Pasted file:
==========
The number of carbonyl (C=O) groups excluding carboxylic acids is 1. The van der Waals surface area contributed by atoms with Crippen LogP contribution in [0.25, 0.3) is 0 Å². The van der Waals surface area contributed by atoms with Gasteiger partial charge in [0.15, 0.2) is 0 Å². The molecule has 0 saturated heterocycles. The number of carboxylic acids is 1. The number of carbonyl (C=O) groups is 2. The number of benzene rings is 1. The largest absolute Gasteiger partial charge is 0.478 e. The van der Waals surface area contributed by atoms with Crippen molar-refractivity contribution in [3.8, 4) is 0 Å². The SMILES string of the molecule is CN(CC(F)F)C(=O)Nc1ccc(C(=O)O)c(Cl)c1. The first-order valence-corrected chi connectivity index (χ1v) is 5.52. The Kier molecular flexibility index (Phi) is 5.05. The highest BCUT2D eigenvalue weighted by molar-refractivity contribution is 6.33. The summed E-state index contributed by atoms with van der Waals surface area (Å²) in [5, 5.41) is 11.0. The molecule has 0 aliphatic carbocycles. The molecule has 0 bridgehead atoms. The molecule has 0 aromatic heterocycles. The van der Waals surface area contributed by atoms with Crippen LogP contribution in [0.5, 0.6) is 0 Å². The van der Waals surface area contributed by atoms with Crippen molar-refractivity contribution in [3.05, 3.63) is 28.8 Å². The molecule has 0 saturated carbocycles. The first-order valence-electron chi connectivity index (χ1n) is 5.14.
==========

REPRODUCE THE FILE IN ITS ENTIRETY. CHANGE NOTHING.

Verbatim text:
The number of carbonyl (C=O) groups excluding carboxylic acids is 1. The van der Waals surface area contributed by atoms with Crippen LogP contribution in [0.25, 0.3) is 0 Å². The van der Waals surface area contributed by atoms with Gasteiger partial charge in [0.15, 0.2) is 0 Å². The molecule has 0 saturated heterocycles. The number of carboxylic acids is 1. The number of carbonyl (C=O) groups is 2. The number of benzene rings is 1. The largest absolute Gasteiger partial charge is 0.478 e. The van der Waals surface area contributed by atoms with Crippen molar-refractivity contribution in [3.8, 4) is 0 Å². The SMILES string of the molecule is CN(CC(F)F)C(=O)Nc1ccc(C(=O)O)c(Cl)c1. The first-order valence-corrected chi connectivity index (χ1v) is 5.52. The Kier molecular flexibility index (Phi) is 5.05. The highest BCUT2D eigenvalue weighted by molar-refractivity contribution is 6.33. The summed E-state index contributed by atoms with van der Waals surface area (Å²) in [5, 5.41) is 11.0. The molecule has 0 aliphatic carbocycles. The molecule has 0 bridgehead atoms. The molecule has 0 aromatic heterocycles. The van der Waals surface area contributed by atoms with Crippen LogP contribution in [0.5, 0.6) is 0 Å². The van der Waals surface area contributed by atoms with Crippen molar-refractivity contribution in [3.05, 3.63) is 28.8 Å². The molecule has 0 saturated carbocycles. The first-order valence-electron chi connectivity index (χ1n) is 5.14.